Three contrarian trusts on tasty discounts

When markets are stretched it's tempting to run to cash, but three trusts take contrarian investor David Liddell's eye.

Despite all the 'known unknowns' - US election risk, Brexit, negative interest rates, European banking woes and rising geopolitical tensions, to name but a few - equity markets are currently basking in early autumn sunshine.

In the UK's case, with the FTSE 100 cracking 7000, this is partly the beneficial effect of the falling sterling exchange rate (now around $1.23) on those corporates with overseas earnings. Improving sentiment towards the oil and gas sector, as well as commodities, has also been helpful.

But it is not just the UK market enjoying its Indian summer; the FTSE All World index is up 4.5 per cent over the past three months. At the same time gilts have continued to make progress, with prices of longer-dated issues up 2.4 per cent.

The continued strength of both equities and government bonds is one of the worrying features of this rally; something has to give eventually, surely?


The contrarian at this point may be tempted to run for cash; but there are (nearly) always pockets of value to be found in the investment trust world. What we are looking for at the moment is trusts standing at good discounts which may have the ability to navigate potentially choppy waters ahead.

henderson-opportunities-third-point-offshore-and-london-and-st-lawrenceHedge funds can (but don't necessarily) thrive under volatility and, although performance has been average recently and the majority of exposure is to the US market, Thirdpoint Offshore Investors (TPOG) stands at a discount of nearly 16 per cent.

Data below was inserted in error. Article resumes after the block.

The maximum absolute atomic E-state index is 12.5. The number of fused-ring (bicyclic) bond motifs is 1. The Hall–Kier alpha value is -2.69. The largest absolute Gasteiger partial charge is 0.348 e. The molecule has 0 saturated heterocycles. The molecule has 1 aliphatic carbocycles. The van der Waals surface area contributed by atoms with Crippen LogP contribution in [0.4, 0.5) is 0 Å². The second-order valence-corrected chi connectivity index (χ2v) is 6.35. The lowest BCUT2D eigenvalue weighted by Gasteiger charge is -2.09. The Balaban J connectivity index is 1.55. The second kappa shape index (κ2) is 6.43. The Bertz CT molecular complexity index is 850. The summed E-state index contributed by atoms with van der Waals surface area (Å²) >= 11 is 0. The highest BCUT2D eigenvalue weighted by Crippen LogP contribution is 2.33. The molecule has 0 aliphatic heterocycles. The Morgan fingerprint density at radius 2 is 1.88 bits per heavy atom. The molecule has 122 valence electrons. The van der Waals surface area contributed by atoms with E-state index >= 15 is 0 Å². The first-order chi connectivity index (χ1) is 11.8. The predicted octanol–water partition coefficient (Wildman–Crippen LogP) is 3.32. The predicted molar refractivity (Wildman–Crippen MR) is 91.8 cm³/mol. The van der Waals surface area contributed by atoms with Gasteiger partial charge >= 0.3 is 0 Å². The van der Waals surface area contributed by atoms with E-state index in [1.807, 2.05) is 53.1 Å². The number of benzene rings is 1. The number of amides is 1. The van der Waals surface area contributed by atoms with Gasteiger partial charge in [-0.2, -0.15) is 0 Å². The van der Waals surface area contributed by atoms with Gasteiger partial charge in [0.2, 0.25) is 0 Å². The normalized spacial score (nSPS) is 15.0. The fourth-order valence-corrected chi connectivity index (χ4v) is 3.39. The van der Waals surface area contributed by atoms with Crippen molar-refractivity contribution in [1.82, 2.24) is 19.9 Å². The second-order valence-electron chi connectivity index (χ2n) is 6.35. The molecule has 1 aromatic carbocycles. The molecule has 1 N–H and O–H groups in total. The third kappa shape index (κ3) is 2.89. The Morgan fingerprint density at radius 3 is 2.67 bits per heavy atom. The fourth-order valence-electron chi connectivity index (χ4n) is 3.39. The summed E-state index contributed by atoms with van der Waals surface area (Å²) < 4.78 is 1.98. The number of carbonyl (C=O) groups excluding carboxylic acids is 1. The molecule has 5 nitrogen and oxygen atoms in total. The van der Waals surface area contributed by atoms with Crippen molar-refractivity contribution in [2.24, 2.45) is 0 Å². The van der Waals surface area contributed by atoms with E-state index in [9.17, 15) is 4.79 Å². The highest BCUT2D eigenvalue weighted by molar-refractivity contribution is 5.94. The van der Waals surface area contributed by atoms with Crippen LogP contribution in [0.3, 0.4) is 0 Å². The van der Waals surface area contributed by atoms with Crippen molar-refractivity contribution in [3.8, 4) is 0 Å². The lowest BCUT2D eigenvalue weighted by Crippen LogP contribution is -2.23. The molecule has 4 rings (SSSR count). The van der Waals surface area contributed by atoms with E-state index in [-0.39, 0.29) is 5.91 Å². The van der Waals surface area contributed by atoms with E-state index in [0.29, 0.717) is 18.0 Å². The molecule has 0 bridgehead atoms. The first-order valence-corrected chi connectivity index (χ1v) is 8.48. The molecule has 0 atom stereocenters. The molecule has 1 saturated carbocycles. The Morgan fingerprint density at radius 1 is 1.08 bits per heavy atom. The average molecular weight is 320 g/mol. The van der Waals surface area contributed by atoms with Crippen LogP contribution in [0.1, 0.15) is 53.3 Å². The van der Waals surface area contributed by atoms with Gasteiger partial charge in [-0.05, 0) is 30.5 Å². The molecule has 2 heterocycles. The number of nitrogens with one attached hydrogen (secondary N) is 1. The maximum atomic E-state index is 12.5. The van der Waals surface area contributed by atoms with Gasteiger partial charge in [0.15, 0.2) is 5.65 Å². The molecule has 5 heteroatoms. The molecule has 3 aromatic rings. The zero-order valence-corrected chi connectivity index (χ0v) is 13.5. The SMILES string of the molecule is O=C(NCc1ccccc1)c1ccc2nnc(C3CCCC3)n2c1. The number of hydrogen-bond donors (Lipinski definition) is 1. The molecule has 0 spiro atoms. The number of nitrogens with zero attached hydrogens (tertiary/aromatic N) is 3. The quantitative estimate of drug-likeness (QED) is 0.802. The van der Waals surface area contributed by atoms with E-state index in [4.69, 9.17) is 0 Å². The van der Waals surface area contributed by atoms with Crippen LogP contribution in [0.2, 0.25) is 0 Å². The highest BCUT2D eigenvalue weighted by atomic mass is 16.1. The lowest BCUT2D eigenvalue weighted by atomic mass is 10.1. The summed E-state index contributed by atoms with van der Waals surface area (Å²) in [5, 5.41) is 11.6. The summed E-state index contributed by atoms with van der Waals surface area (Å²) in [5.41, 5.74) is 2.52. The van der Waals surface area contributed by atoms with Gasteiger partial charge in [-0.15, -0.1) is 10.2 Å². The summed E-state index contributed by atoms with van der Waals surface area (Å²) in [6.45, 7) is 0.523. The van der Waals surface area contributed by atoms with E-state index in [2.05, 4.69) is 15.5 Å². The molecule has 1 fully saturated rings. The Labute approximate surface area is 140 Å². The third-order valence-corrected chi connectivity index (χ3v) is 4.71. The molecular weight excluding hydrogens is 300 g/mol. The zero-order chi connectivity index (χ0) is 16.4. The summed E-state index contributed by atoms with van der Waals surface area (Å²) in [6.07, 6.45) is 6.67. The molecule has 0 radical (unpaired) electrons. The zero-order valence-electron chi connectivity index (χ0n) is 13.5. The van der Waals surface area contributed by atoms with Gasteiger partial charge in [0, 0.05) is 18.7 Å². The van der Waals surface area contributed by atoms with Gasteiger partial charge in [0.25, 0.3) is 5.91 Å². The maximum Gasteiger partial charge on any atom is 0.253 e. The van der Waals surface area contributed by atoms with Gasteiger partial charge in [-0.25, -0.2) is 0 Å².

The long-term performance is excellent: the underlying fund has returned 16 per cent annualised since launch in December 1996 against 7.4 per cent for the S&P 500 index.

The main underlying exposures are to equity positions of net 54 per cent (mainly US), with a long of 75.2 per cent and short of 21.2 per cent; and credit (i.e. a variety of debt positions) of net 29.1 per cent. The latter should be benefiting from the recovery in the oil and energy sectors.

The dividend policy is slightly difficult to interpret: it is intended to be 4-5 per cent of net asset value (NAV), to the extent that positive NAV performance is sufficient to support such a payout; which leaves it somewhat subjective.

Dividends of 81p and 87p were paid out in respect of 2013 and 2014, but nothing for 2015. In 2016 (to 30 September) the NAV is up 7.2 per cent.

Another hedge fund that is interesting is Acencia Debt Strategies; it invests in distressed debt situations and stands at a discount of 8 per cent. With sterling's weakness, the dividend yield should be around 4 per cent; but we slightly prefer TPOG as it is more diversified.


London & St. Lawrence (LSLI) has a solid long-term record, yields 4.3 per cent and is at a discount of 8 per cent.

Its main exposure (roughly 70 per cent) is to other investment trusts, such as Edinburgh, City of London and Merchants; this means it is both well-diversified and, to the extent that the underlying trusts are themselves on a discount, you can buy this exposure on a double discount.

contrarian-trust-picks-performanceThe board has had a reasonably conservative approach to investment over a number of years. As with TPOG, however, the trading spread on LSLI can be quite wide.

We also like the look of BlackRock Income Strategies, previously the British Assets Trust, at a 9 per cent discount; its policy is now to be a multi-asset trust, investing in different asset classes all over the world.

This means it can be much more flexible than most trusts; however, the board has just announced a review. It may be best to wait and see how the management evolves.

Our last choice has the 'downside' of being entirely focused on UK assets; but Henderson Opportunities (HOT) is standing at a 20 per cent discount and can invest in a wide range of different-sized companies.

Its current holdings include giants such as HSBC, Shell and Rio Tinto - so there is international exposure in the underlying holdings - as well as smaller pharmaceuticals and technology companies.

James Henderson is the experienced manager of HOT and has a solid long-term record. One assumes he will not be disturbed by the recently announced merger of his employer and namesake with Janus Capital.

The author is founder of investment trust advisory service IpsoFacto, which offers a free two-month trial to new subscribers.

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